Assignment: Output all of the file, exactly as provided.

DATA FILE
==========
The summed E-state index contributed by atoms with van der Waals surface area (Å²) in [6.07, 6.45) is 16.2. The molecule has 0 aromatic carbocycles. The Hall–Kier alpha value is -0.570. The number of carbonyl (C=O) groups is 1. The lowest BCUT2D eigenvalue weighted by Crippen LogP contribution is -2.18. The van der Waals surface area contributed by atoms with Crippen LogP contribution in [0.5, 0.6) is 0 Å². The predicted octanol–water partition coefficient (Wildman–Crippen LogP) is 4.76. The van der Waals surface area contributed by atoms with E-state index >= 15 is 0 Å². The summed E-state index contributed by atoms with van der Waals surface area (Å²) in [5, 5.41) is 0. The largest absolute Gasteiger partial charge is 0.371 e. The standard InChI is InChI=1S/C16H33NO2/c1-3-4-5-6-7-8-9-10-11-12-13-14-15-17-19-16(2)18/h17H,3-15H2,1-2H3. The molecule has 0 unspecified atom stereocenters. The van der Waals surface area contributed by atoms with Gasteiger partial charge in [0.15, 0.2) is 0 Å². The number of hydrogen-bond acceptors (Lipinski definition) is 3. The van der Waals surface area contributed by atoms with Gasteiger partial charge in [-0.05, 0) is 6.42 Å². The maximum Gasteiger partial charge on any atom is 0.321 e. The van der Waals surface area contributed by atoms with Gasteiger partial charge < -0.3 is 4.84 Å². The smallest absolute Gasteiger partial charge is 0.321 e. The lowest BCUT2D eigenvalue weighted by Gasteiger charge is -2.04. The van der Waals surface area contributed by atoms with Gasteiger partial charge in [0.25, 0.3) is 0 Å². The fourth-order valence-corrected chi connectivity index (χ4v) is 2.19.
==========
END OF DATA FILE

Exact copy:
The summed E-state index contributed by atoms with van der Waals surface area (Å²) in [6.07, 6.45) is 16.2. The molecule has 0 aromatic carbocycles. The Hall–Kier alpha value is -0.570. The number of carbonyl (C=O) groups is 1. The lowest BCUT2D eigenvalue weighted by Crippen LogP contribution is -2.18. The van der Waals surface area contributed by atoms with Crippen LogP contribution in [0.5, 0.6) is 0 Å². The predicted octanol–water partition coefficient (Wildman–Crippen LogP) is 4.76. The van der Waals surface area contributed by atoms with E-state index >= 15 is 0 Å². The summed E-state index contributed by atoms with van der Waals surface area (Å²) in [5, 5.41) is 0. The largest absolute Gasteiger partial charge is 0.371 e. The standard InChI is InChI=1S/C16H33NO2/c1-3-4-5-6-7-8-9-10-11-12-13-14-15-17-19-16(2)18/h17H,3-15H2,1-2H3. The molecule has 0 unspecified atom stereocenters. The van der Waals surface area contributed by atoms with Gasteiger partial charge in [0.15, 0.2) is 0 Å². The number of hydrogen-bond acceptors (Lipinski definition) is 3. The van der Waals surface area contributed by atoms with Gasteiger partial charge in [-0.05, 0) is 6.42 Å². The maximum Gasteiger partial charge on any atom is 0.321 e. The van der Waals surface area contributed by atoms with Gasteiger partial charge < -0.3 is 4.84 Å². The smallest absolute Gasteiger partial charge is 0.321 e. The lowest BCUT2D eigenvalue weighted by Gasteiger charge is -2.04. The van der Waals surface area contributed by atoms with Gasteiger partial charge in [0.25, 0.3) is 0 Å². The fourth-order valence-corrected chi connectivity index (χ4v) is 2.19.